Experience and abstract reasoning in learning backward induction

Daniel R. Hawes, Alexander Vostroknutov, Aldo Rustichini

Research output: Contribution to journalArticlepeer-review

8 Scopus citations


Backward induction is a benchmark of game theoretic rationality, yet surprisingly little is known as to how humans discover and initially learn to apply this abstract solution concept in experimental settings. We use behavioral and functional magnetic resonance imaging (fMRI) data to study the way in which subjects playing in a sequential game of perfect information learn the optimal backward induction strategy for the game. Experimental data from our two studies support two main findings: First, subjects converge to a common process of recursive inference similar to the backward induction procedure for solving the game. The process is recursive because earlier insights and conclusions are used as inputs in later steps of the inference. This process is matched by a similar pattern in brain activation, which also proceeds backward, following the prediction error: brain activity initially codes the responses to losses in final positions; in later trials this activity shifts to the starting position. Second, the learning process is not exclusively cognitive, but instead combines experience-based learning and abstract reasoning. Critical experiences leading to the adoption of an improved solution strategy appear to be stimulated by brain activity in the reward system. This indicates that the negative affect induced by initial failures facilitates the switch to a different method of solving the problem. Abstract reasoning is combined with this response, and is expressed by activation in the ventrolateral prefrontal cortex. Differences in brain activation match differences in performance between subjects who show different learning speeds.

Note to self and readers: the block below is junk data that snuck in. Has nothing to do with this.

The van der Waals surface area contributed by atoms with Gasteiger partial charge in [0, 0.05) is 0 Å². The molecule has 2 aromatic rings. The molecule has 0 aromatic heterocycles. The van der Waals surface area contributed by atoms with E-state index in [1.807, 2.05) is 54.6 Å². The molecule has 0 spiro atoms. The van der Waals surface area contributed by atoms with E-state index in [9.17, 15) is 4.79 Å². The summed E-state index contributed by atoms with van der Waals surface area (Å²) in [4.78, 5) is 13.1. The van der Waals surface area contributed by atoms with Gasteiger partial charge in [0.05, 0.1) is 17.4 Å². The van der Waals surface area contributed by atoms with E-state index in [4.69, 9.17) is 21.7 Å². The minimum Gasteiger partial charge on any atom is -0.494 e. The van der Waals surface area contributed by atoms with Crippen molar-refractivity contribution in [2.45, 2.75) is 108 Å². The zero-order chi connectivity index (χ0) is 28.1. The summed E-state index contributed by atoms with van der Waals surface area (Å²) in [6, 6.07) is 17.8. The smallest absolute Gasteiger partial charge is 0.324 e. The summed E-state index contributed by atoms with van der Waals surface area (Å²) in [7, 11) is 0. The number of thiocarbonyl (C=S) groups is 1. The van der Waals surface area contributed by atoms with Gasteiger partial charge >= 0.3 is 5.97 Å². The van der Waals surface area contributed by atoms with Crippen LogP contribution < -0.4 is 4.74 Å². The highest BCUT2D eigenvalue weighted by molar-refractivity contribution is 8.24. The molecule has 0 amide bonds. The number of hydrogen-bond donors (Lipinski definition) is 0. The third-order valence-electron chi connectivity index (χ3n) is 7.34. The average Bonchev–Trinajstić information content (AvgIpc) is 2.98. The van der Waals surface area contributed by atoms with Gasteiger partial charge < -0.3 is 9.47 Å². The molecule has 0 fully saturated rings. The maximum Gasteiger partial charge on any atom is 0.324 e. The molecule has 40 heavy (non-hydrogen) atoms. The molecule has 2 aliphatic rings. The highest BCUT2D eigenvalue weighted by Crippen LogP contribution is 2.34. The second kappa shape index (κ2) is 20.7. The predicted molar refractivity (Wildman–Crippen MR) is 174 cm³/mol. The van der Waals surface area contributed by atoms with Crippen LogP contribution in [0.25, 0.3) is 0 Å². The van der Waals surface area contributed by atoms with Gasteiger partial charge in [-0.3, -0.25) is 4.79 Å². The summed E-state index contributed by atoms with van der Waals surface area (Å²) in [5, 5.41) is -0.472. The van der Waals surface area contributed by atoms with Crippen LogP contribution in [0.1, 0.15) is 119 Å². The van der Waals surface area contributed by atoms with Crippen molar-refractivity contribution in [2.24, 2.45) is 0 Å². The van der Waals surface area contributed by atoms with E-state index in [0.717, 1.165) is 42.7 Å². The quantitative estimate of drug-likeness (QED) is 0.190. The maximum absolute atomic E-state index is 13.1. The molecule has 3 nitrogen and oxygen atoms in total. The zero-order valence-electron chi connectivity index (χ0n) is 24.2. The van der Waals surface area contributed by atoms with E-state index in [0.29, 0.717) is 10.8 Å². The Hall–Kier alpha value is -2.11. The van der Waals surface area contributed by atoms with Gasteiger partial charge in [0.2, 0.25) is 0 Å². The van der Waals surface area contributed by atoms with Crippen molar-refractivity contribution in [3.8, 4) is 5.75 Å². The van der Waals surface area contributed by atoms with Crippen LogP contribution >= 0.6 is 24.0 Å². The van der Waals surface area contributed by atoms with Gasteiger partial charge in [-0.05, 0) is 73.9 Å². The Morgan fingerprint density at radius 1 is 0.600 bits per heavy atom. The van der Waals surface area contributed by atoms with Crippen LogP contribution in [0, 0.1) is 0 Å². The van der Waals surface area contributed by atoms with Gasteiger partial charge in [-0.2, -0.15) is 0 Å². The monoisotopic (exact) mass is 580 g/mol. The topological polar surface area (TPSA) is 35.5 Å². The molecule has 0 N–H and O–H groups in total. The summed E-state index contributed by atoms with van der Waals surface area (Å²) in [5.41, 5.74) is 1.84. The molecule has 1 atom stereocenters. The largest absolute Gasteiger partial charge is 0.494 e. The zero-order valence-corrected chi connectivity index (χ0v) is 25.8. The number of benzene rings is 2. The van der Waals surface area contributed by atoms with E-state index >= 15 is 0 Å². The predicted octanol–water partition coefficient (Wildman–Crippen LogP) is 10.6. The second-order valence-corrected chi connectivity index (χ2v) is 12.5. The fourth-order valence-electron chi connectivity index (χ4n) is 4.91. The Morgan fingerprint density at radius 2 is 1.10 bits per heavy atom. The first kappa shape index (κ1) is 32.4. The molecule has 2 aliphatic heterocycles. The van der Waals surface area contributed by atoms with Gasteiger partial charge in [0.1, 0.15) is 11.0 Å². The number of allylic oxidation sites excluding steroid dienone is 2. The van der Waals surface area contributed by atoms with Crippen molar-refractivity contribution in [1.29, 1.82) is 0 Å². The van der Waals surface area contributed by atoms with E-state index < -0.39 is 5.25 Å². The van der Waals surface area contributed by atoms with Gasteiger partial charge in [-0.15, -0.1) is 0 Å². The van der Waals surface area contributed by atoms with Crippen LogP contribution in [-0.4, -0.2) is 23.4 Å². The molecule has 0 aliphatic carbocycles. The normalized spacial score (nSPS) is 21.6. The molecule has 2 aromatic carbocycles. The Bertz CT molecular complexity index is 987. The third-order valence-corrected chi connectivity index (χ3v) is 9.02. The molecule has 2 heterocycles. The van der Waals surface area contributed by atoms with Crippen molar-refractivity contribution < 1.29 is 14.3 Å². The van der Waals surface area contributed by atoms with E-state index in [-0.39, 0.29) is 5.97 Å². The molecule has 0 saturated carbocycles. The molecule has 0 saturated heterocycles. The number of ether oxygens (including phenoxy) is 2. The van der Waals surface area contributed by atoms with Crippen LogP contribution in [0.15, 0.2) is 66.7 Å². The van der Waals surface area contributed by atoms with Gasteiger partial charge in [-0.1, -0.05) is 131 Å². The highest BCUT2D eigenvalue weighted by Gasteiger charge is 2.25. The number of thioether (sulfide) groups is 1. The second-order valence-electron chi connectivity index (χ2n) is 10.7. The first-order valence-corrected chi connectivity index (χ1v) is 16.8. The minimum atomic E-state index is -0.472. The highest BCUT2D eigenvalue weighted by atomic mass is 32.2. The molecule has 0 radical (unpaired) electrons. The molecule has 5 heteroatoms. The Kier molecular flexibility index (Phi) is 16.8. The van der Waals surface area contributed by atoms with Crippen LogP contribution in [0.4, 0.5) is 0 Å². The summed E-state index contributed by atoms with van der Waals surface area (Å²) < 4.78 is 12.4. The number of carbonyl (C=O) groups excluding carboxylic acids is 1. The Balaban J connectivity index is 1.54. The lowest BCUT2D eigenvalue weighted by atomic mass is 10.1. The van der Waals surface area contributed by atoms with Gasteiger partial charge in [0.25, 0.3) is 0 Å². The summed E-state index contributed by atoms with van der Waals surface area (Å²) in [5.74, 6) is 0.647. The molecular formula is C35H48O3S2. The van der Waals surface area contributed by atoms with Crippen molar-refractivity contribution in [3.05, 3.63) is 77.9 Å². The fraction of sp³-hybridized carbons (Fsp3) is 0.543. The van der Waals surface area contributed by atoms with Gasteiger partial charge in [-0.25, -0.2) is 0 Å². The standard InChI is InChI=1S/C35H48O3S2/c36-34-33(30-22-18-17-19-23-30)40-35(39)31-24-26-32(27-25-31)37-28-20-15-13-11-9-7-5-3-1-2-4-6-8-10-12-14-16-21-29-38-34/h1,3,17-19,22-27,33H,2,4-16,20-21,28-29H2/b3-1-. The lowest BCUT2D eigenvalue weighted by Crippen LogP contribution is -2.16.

Original languageEnglish (US)
Article numberArticle 23
JournalFrontiers in Neuroscience
Issue numberFEB
StatePublished - 2012


  • Backward induction
  • Deductive reasoning
  • Game theory
  • Learning
  • Neuroeconomics


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